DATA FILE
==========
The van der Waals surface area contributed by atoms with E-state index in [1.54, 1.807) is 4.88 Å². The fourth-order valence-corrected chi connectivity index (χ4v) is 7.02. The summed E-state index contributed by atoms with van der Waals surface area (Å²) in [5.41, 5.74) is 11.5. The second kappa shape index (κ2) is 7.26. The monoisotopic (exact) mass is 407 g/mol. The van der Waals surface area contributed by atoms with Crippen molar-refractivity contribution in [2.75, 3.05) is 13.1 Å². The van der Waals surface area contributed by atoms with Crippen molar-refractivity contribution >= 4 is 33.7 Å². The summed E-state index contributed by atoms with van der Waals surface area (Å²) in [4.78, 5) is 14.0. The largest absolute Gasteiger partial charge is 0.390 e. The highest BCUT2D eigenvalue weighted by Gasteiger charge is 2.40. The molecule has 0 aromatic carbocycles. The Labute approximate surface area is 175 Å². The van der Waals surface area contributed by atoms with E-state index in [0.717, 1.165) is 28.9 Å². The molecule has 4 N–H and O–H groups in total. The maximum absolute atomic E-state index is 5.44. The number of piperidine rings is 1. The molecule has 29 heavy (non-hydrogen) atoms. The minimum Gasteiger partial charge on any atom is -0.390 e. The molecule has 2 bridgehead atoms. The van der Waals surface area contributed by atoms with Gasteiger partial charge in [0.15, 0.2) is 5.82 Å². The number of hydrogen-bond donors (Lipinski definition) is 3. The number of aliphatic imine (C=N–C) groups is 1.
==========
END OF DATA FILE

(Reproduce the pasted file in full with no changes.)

The van der Waals surface area contributed by atoms with E-state index in [1.54, 1.807) is 4.88 Å². The fourth-order valence-corrected chi connectivity index (χ4v) is 7.02. The summed E-state index contributed by atoms with van der Waals surface area (Å²) in [5.41, 5.74) is 11.5. The second kappa shape index (κ2) is 7.26. The monoisotopic (exact) mass is 407 g/mol. The van der Waals surface area contributed by atoms with Crippen molar-refractivity contribution in [2.75, 3.05) is 13.1 Å². The van der Waals surface area contributed by atoms with Crippen molar-refractivity contribution >= 4 is 33.7 Å². The summed E-state index contributed by atoms with van der Waals surface area (Å²) in [4.78, 5) is 14.0. The largest absolute Gasteiger partial charge is 0.390 e. The highest BCUT2D eigenvalue weighted by Gasteiger charge is 2.40. The molecule has 0 aromatic carbocycles. The Labute approximate surface area is 175 Å². The van der Waals surface area contributed by atoms with E-state index in [0.717, 1.165) is 28.9 Å². The molecule has 4 N–H and O–H groups in total. The maximum absolute atomic E-state index is 5.44. The number of piperidine rings is 1. The molecule has 29 heavy (non-hydrogen) atoms. The minimum Gasteiger partial charge on any atom is -0.390 e. The molecule has 2 bridgehead atoms. The van der Waals surface area contributed by atoms with Gasteiger partial charge in [0.15, 0.2) is 5.82 Å². The number of hydrogen-bond donors (Lipinski definition) is 3. The number of aliphatic imine (C=N–C) groups is 1.